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UCT students seek to rehabilitate the environment

11 Feb 2016

The social complexities of a developing country cannot be ignored when blending all the ingredients that go towards achieving world-class architectural design that has a profound sense of place and is relevant to its environment.

Matthew Mills won the regional finals for his entry titled ‘Transurbance: a walk about the river’ in which he addresses social, economic and environmental issues that exist within the industrial landscape.

Consequently, innovation is an essential attribute for modern architects as they employ their technical skills to create aesthetically appealing and functional built structures that will endure into the future.

This is according to Dirk Meyer, managing director of Corobrik, ahead of the 29th Corobrik Architectural Student of the Year Awards, which have been held annually for almost three decades to encourage and reward innovation and technical excellence amongst the country's most promising architectural students.

As he presented prizes to the University of Cape Town regional winners, Christie van Niekerk of Corobrik, said they expect new and distinctive ideas from the students, in addition to a high standard of technical skills, creative flair, a good grasp of sustainability issues and a clear understanding of the role a built structure is expected to fulfil in its environment.

He says the winning students have accomplished this with aplomb.

Matthew Mills was the regional winner of R8 000, Sophie Zimmermann was awarded second prize of R6 500, while Clint Abrahams took the third prize of R4 500.

A R4 500 prize for the best use of clay masonry was also presented to Clint Abrahams.

The eight regional winners automatically qualify to compete for the R50 000 national prize, which will be presented at the 29th Corobrik Architectural Student of the Year Awards in Johannesburg in May 2016.

Matthew Mills won the regional finals for his entry titled ‘Transurbance: a walk about the river’ in which he addresses social, economic and environmental issues that exist within the industrial landscape.

Mills says the cities in which we live are designed to be technically enhanced, but consist of functionally isolated systems that bear no relevance to the living environment.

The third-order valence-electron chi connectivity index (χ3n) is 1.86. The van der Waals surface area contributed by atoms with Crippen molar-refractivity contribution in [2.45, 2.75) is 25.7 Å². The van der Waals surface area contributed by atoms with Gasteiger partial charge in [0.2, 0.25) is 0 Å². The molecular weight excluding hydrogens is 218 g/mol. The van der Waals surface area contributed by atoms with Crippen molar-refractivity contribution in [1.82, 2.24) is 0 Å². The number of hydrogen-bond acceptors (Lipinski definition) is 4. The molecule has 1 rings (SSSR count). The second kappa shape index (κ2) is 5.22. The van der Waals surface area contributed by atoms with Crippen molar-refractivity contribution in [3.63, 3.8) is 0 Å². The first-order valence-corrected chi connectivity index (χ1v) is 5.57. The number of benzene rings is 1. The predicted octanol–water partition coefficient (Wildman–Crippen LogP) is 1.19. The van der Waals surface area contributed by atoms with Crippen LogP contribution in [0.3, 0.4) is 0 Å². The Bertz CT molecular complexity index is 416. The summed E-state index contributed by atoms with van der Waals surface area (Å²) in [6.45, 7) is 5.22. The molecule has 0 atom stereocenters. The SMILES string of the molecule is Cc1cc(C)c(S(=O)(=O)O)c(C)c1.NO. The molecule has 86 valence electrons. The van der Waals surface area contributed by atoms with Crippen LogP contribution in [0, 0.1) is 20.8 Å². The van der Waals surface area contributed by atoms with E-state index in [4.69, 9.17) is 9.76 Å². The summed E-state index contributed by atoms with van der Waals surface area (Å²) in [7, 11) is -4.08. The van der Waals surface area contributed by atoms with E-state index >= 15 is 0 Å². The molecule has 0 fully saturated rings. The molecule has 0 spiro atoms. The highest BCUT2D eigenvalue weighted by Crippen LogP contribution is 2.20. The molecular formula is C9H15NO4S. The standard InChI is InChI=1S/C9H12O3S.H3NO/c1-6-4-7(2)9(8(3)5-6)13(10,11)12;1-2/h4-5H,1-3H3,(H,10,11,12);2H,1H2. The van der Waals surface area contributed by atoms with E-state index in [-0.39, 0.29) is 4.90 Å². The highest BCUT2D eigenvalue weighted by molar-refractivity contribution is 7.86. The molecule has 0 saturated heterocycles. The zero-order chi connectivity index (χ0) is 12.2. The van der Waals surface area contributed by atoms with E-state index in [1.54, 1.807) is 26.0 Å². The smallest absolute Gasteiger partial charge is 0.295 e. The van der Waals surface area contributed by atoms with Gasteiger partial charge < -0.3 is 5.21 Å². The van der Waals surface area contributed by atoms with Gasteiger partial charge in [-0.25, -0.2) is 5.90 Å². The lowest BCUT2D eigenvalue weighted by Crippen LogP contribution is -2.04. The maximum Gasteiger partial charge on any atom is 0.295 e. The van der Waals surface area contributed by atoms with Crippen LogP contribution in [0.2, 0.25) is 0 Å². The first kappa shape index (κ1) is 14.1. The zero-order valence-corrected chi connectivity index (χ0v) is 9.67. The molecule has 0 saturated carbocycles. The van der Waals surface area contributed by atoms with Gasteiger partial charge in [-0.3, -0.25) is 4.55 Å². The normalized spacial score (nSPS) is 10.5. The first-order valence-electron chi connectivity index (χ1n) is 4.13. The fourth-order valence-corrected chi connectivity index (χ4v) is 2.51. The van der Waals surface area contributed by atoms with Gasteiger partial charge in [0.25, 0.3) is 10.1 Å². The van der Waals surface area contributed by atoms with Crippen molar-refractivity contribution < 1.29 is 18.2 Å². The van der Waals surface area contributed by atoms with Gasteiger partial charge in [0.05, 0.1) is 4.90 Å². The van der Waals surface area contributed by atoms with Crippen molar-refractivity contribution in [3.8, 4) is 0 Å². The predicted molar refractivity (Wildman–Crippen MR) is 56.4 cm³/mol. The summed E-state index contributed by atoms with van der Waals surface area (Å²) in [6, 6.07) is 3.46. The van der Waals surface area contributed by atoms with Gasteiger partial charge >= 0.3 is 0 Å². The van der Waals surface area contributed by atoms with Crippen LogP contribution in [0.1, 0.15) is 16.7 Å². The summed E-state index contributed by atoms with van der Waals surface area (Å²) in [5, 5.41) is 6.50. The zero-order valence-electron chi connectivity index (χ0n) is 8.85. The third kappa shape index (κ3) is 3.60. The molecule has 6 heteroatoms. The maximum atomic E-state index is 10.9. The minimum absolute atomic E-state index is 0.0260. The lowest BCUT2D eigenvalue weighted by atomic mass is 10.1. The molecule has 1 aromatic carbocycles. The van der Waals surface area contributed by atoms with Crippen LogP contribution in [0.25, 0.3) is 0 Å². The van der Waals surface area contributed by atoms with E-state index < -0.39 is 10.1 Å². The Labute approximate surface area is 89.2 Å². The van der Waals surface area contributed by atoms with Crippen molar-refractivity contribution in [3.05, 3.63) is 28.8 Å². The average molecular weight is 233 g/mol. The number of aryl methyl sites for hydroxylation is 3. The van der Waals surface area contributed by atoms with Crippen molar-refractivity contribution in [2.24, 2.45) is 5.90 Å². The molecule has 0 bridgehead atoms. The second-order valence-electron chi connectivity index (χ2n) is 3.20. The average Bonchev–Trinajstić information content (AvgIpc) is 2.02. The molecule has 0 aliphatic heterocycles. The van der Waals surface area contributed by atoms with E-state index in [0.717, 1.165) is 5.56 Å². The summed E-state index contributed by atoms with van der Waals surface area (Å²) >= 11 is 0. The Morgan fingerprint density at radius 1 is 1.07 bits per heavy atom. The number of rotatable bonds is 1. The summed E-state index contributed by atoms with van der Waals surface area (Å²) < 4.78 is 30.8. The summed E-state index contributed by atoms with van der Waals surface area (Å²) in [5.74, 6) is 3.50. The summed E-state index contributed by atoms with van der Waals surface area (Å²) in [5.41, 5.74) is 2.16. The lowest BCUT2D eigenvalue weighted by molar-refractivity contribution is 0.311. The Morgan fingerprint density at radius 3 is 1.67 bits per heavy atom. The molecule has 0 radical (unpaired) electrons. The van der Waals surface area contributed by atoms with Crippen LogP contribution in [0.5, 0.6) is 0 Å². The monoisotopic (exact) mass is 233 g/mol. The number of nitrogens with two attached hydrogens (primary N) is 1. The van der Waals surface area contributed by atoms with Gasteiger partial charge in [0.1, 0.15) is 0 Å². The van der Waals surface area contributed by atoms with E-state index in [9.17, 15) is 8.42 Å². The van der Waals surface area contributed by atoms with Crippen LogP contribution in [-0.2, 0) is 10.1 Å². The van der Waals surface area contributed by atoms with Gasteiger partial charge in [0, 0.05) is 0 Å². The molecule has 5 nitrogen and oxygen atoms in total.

“Paarden Eiland exemplifies a disconnected and disjointed environment. The focus of his project is on a portion of Salt River, which runs through Paarden Eiland and reaches its mouth surrounded by industrial factories,” says Mills.

The solution that emerged consists of a long linear path that moves over and under transport barriers such as highways and railway lines, utilising the often dead residual spaces to provide a pedestrian connection to the shore,” he says.

“The continuous path creates moments in which observation, interaction, play and discovery can take place. It forms a weir in the river, bringing floating debris to a recycling centre, where it can be repurposed into usable components that restore the river.”

The architecture attempts to merge landscape, building and infrastructure into one, creating a design that can rehabilitate the environment.

Mills says it is his belief that the design will be able to shift its users’ understanding of the environment, to one where technology and nature can exist not only harmoniously but also symbiotically.

Sophie Zimmermann’s ‘Embodied Relevance’ explores the potential of existing concrete frame structures. Her thesis explores the case of the Christiaan Barnard Hospital. The concept design allowed the building to be repurposed while retaining the majority of the embodied energy of an otherwise destitute building.

In third place is Clint Abrahams with his entry titled ‘High Streets: Constructing the public realm in low income areas’.

Abrahams sited his thesis in Delft, a low income area 25km from Cape Town CBD, due to the unique street energy he believes is reminiscent of areas such as Observatory. However, the energies in Delft are brought about by the informal activities and not institutional use. The dissertation design explores how institutional buildings can also aid positive street making conditions in the same way the informal use does.

He says clay brick is incorporated into the thesis as the building trade in particular brick masonry supplements the livelihoods of many households in low income areas. These trades are often practiced outside to build up wealthier areas.

Abrahams says this is reminiscent of how apartheid planned towns remain subservient to wealthier towns. Masonry work is then practiced in an ad hoc manner and is not representative of the creativity and skills of local labour.

“These skills that are practised elsewhere should be brought home. By using clay brick in a creative manner it challenges the mundane use of clay brick of traditional institutional buildings in these areas. Brick is use as enclosure, screening, ground cover as well as craft in the design and pays homage to the informal way it is used in the area,” he says.

Van Niekerk says clay brick masonry brought a myriad of benefits to a building project including low maintenance, durability, long-term life performance and energy efficiency, reducing the heating and cooling costs of buildings, along with providing a healthy and comfortable living environment.

“Clay brick’s versatility and aesthetic qualities make it ideal to enhance and harmonise with any environment for ultra-modern projects as well as the sensitive renovations of landmark period buildings,” he says.
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